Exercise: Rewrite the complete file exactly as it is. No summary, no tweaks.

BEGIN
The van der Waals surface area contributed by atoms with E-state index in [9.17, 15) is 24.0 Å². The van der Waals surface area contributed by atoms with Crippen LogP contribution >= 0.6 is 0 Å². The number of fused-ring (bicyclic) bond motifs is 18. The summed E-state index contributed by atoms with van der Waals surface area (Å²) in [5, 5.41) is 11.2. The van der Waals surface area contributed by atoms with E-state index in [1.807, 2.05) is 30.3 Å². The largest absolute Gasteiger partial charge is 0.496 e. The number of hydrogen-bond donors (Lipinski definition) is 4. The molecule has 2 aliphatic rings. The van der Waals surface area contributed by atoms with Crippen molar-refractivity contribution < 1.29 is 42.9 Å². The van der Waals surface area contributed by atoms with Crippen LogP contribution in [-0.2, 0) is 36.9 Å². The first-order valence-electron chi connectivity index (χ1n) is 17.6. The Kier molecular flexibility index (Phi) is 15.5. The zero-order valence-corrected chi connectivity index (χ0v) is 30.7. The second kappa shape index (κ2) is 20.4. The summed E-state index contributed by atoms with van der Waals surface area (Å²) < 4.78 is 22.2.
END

The van der Waals surface area contributed by atoms with E-state index in [9.17, 15) is 24.0 Å². The van der Waals surface area contributed by atoms with Crippen LogP contribution >= 0.6 is 0 Å². The number of fused-ring (bicyclic) bond motifs is 18. The summed E-state index contributed by atoms with van der Waals surface area (Å²) in [5, 5.41) is 11.2. The van der Waals surface area contributed by atoms with E-state index in [1.807, 2.05) is 30.3 Å². The largest absolute Gasteiger partial charge is 0.496 e. The number of hydrogen-bond donors (Lipinski definition) is 4. The molecule has 2 aliphatic rings. The van der Waals surface area contributed by atoms with Crippen molar-refractivity contribution < 1.29 is 42.9 Å². The van der Waals surface area contributed by atoms with Crippen LogP contribution in [-0.2, 0) is 36.9 Å². The first-order valence-electron chi connectivity index (χ1n) is 17.6. The Kier molecular flexibility index (Phi) is 15.5. The zero-order valence-corrected chi connectivity index (χ0v) is 30.7. The second kappa shape index (κ2) is 20.4. The summed E-state index contributed by atoms with van der Waals surface area (Å²) < 4.78 is 22.2.